More and more clothing brands are taking it upon themselves to dive deeper into the impacts of their garments, increasing transparency around and improving their materials, processes and operations as a whole.
The private sector has been mobilizing to achieve the Sustainable Development Goals (SDGs) to end poverty, protect the planet and ensure prosperity for all. But corporations are also in constant pursuit of returning shareholder value, and as such, need to look for ways that SDG-aligned strategies can give a true measure of shareholder value.
“Organizations rely on a diverse set of ‘capitals’ to function effectively,” says Emma Ringström, Sustainability Manager, Pulp and Performance Chemicals at AkzoNobel. By measuring these, she says, “We can find ways to make the most impactful improvements and ultimately increase business value.”
This month, Pure Strategies celebrates 20 years of providing sustainability consulting to companies such as Stonyfield Farms, Ben & Jerry’s, Seventh Generation and Walmart. Its team has been helping to build leading strategies, improve products and packaging, and shift supply chains toward better environmental and social performance for well over 100 organizations over their years of work.
A multi-industry initiative has introduced new protocols and tools for the responsible sourcing of tin, tungsten, tantalum, gold, and cobalt, as well as social, environmental and governance impacts of the extraction and processing of raw materials in international supply chains.
While measurement, disclosure and other forms of engagement were the dominant themes yesterday, day two of New Metrics ’17 saw brands, NGOs and solution providers digging deeper to reveal practical applications and concrete findings from where the rubber meets the road in the world of sustainability metrics.
The design and implementation of a Sustainable Product Optimization Tool
By Anna Shugoll
As Sustainable Brands' New Metrics '17 conference kicked off in Philadelphia on Monday, speakers from SASB, CSRLab, WRI, the World Happiness Summit and more presented a range of topics revolving around a few common themes: Correctly measuring what matters, disclosing material data and knowing your audience when you do.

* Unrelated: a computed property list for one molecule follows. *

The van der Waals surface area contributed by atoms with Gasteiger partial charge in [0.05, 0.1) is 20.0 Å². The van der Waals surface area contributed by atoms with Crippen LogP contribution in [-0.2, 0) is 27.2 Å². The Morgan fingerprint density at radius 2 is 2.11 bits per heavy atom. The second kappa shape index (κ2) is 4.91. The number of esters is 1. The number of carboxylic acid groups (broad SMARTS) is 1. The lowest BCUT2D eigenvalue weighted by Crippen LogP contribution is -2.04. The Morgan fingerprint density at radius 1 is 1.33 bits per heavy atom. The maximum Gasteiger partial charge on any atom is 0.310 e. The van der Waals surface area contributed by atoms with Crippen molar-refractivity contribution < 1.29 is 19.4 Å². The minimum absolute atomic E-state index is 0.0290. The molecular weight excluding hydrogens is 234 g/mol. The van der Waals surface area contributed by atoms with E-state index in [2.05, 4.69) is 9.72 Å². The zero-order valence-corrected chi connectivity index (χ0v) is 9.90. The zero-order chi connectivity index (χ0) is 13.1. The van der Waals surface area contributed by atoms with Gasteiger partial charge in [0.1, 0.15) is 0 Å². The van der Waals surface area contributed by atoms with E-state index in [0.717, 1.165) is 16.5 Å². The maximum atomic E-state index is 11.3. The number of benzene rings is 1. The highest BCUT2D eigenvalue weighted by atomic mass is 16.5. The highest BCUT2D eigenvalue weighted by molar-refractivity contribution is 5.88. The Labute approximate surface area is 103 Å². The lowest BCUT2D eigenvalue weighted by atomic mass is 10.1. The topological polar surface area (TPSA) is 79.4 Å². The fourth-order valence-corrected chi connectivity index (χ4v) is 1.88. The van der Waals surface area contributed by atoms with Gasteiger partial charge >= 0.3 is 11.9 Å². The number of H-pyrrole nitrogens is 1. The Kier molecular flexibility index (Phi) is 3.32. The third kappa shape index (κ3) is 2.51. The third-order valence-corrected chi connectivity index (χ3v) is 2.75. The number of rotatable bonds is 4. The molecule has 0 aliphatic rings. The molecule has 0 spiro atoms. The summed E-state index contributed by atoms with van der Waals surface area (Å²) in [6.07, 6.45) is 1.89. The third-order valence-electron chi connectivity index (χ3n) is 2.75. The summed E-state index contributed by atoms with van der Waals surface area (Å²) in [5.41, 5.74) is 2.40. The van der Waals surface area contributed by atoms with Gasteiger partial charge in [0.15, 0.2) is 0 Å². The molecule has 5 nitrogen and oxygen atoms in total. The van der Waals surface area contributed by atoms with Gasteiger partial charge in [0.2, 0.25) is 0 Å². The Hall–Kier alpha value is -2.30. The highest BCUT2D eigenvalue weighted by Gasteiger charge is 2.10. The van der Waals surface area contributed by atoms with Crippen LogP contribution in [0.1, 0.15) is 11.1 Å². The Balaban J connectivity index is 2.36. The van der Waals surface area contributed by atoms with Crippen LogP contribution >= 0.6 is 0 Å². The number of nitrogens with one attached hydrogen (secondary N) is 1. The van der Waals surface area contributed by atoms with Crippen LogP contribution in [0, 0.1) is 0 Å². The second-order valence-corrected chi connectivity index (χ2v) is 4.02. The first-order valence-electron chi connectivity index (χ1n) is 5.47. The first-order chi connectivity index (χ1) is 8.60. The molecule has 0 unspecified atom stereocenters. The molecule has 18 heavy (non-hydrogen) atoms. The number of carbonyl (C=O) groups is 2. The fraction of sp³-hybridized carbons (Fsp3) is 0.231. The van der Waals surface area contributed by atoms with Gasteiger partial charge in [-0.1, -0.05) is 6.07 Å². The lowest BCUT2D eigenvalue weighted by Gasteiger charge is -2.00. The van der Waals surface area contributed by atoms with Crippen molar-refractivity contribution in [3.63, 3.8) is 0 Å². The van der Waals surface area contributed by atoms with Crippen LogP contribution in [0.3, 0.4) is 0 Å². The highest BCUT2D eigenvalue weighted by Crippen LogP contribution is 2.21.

From disclosure to performance: Building a virtuous loop
By Jessica Bast
Corresponding with the kick off of the 23rd UN Climate Change Conference (COP23), CDP has released a new report finding that over 100 of the world’s state and regional governments are taking action to address climate change, particularly in the short-term.
We need to make better decisions to avoid the potentially severe consequences for businesses operating in a deteriorated environment. The social and environmental megatrends will, over time, act as a drag on prosperity as the costs of basic inputs such as water, energy and land escalate in response to scarcity.
Our corporate partners were increasingly being asked to contextualize their sustainability goals and performance. They wanted to understand what tools were available and how to approach the issue of context. The Embedding Project’s Road to Context guide was written to help support this process.
Sustainability requires contextualization within thresholds. That’s what sustainability is all about.
Allen White, co-founder, Global Reporting Initiative
The part can never be well unless the whole is well.
Plato, Charmides, 380 BCE
The Sustainability Consortium (TSC) and the Cool Farm Alliance (CFA) — a nonprofit industry platform and creator of the Cool Farm Tool sustainable agriculture calculator — have signed a memorandum of understanding to improve alignment and reporting of farm-level metrics data. Through the partnership, TSC aims to make the process of reporting on farm-level metrics easier for farmers and food manufacturers.
One of the hallmarks of context-based sustainability (CBS) as an approach to performance accounting in business is that it features the use of organization- or company-specific metrics. Indeed, a basic tenet of CBS is that no two organizations are exactly alike and it makes sense, therefore, for them to use different metrics to assess their performance, all in accordance with their own materiality determinations.